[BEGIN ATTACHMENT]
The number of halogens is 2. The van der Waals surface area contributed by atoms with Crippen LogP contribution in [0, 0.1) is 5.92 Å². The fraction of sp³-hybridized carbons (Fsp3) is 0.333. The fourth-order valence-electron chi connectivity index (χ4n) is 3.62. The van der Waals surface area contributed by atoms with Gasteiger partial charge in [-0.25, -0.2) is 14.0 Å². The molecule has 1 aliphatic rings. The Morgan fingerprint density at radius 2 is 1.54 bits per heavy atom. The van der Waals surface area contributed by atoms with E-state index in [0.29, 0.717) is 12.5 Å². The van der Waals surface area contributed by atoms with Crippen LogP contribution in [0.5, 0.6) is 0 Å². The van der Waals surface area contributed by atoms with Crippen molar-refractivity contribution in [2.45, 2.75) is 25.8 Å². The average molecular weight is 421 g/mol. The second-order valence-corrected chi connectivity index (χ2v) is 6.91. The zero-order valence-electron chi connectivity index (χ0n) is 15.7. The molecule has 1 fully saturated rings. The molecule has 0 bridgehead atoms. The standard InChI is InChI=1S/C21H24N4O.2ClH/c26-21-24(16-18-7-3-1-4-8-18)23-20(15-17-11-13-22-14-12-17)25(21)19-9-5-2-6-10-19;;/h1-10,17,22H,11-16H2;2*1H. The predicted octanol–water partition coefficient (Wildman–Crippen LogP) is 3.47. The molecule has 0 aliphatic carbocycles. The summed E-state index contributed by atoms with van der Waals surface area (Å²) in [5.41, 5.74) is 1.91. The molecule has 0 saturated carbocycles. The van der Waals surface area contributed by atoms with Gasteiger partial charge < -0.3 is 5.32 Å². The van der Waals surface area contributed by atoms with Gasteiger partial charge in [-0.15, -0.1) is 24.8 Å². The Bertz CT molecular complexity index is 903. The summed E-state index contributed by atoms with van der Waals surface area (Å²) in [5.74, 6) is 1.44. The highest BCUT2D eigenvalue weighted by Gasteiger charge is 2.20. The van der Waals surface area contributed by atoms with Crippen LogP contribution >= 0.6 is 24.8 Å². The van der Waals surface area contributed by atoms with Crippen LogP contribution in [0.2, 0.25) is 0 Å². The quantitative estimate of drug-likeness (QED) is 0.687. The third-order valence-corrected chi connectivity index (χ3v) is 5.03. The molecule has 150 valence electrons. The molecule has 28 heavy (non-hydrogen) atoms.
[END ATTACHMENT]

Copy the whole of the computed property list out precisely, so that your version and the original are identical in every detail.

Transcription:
The number of halogens is 2. The van der Waals surface area contributed by atoms with Crippen LogP contribution in [0, 0.1) is 5.92 Å². The fraction of sp³-hybridized carbons (Fsp3) is 0.333. The fourth-order valence-electron chi connectivity index (χ4n) is 3.62. The van der Waals surface area contributed by atoms with Gasteiger partial charge in [-0.25, -0.2) is 14.0 Å². The molecule has 1 aliphatic rings. The Morgan fingerprint density at radius 2 is 1.54 bits per heavy atom. The van der Waals surface area contributed by atoms with E-state index in [0.29, 0.717) is 12.5 Å². The van der Waals surface area contributed by atoms with Crippen LogP contribution in [0.5, 0.6) is 0 Å². The van der Waals surface area contributed by atoms with Crippen molar-refractivity contribution in [2.45, 2.75) is 25.8 Å². The average molecular weight is 421 g/mol. The second-order valence-corrected chi connectivity index (χ2v) is 6.91. The zero-order valence-electron chi connectivity index (χ0n) is 15.7. The molecule has 1 fully saturated rings. The molecule has 0 bridgehead atoms. The standard InChI is InChI=1S/C21H24N4O.2ClH/c26-21-24(16-18-7-3-1-4-8-18)23-20(15-17-11-13-22-14-12-17)25(21)19-9-5-2-6-10-19;;/h1-10,17,22H,11-16H2;2*1H. The predicted octanol–water partition coefficient (Wildman–Crippen LogP) is 3.47. The molecule has 0 aliphatic carbocycles. The summed E-state index contributed by atoms with van der Waals surface area (Å²) in [5.41, 5.74) is 1.91. The molecule has 0 saturated carbocycles. The van der Waals surface area contributed by atoms with Gasteiger partial charge < -0.3 is 5.32 Å². The van der Waals surface area contributed by atoms with Gasteiger partial charge in [-0.15, -0.1) is 24.8 Å². The Bertz CT molecular complexity index is 903. The summed E-state index contributed by atoms with van der Waals surface area (Å²) in [5.74, 6) is 1.44. The highest BCUT2D eigenvalue weighted by Gasteiger charge is 2.20. The van der Waals surface area contributed by atoms with Crippen LogP contribution >= 0.6 is 24.8 Å². The van der Waals surface area contributed by atoms with Crippen LogP contribution in [0.2, 0.25) is 0 Å². The quantitative estimate of drug-likeness (QED) is 0.687. The third-order valence-corrected chi connectivity index (χ3v) is 5.03. The molecule has 150 valence electrons. The molecule has 28 heavy (non-hydrogen) atoms.